And while Kabbage has not resumed its lending operations. Its competitor OnDeck did, but was unable to recover fully from COVID-related losses earlier this year, eventually getting acquired by Enova in July for $1.38 per share. OnDeck shares were trading around $4 in February before the pandemic.

Amex is eyeing Kabbage’s tech, leaving its existing book of loans behind

While Kabbage got its start in small business credit, it’s been building out new products to help it become much more than a lender.

Last year, Kabbage launched a payments service that features invoice tracking and the ability for businesses to send customers links to get paid electronically. In February, it expanded its lending business to include shorter-term loans, leveraging that payments data to make credit decisions.

And in July, it rolled out business checking accounts, adding yet another layer to its cash flow management platform. 

And it appears those new offerings are what Amex is most keen to integrate. Per the structure of the acquisition, Amex won’t be taking Kabbage’s existing book of loans, which includes a book of PPP loans and an ABS book of small business loans issued before the pandemic.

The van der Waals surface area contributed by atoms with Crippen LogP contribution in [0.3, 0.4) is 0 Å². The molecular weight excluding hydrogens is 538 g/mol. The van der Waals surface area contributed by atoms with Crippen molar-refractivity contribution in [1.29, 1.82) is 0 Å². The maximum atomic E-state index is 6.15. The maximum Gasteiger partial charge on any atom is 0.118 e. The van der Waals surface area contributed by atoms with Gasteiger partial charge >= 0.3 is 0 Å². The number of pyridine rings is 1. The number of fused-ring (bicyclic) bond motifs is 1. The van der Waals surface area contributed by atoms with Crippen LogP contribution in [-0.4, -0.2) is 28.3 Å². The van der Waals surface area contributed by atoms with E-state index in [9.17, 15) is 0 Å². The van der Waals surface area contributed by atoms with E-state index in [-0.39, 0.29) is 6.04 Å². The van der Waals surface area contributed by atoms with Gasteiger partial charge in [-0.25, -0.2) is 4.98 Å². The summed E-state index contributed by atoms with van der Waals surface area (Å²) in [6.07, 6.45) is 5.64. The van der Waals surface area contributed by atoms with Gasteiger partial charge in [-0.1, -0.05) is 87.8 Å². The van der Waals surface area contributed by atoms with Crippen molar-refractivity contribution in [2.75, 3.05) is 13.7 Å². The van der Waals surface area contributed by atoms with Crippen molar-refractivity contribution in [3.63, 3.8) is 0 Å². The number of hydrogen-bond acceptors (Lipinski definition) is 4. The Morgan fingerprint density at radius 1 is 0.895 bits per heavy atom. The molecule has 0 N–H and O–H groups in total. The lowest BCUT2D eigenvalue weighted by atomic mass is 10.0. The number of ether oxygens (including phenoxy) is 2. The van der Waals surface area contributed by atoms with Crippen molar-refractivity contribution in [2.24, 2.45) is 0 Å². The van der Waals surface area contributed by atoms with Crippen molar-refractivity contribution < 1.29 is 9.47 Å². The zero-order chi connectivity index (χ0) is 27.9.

For Amex, this acquisition is about the fintech’s tech, its loan underwriting data, and team at Kabbage, Marrs said.

“Kabbage has an innovative and talented team that’s built around small businesses,” said Marrs, “and we’re excited to work together, bring that team inside American Express, and deliver these solutions together to both of our customer bases.”

Kabbage itself is not a bank, so, like many other fintechs, its loans and banking products are offered through partnerships with banks like Green Dot and Celtic Bank. Amex already has a business lending platform through which it offers loans and working capital.

Read more: Experts explain the complexities around getting PPP loans forgiven, and why so many small businesses are turning to fintechs like PayPal and Plaid

“Our loan portfolio is made up of loans that have very short duration,” said Frohwein. “The vast majority of that will reduce in size over the coming months.”

Kabbage has facilitated around $7 billion in PPP loans for nearly 300,000 small businesses, most of which Kabbage expects to be forgiven, Frohwein said. Before the pandemic, Kabbage offered both short-term loans (three to 45 days) and longer-term loans offered for 6, 12, and 18 month terms.

“The complexity of trying to bring the full loan portfolio along with the transaction didn’t make sense,” Frohwein said. “It made sense for us to keep that in a separate entity and provide the servicing within that entity for the portfolio so the customers could have a fully consistent experience.”

As it integrates Kabbage’s tech into its stack, Amex is planning to roll out small-business focused products in the first half of 2021, Marrs said. But product-specific details around branding, for one, are still in the works.

“There are a lot of things we love about the Kabbage brand: its small business focus, its hustle and entrepreneurial bent,” said Marrs. “But American Express also has a very large brand.”

“It’s the world’s most valuable financial services brand by some metrics. It’s a brand that for a long time advocated and stood for small businesses, so we’ll have to figure out how we get the best of both.”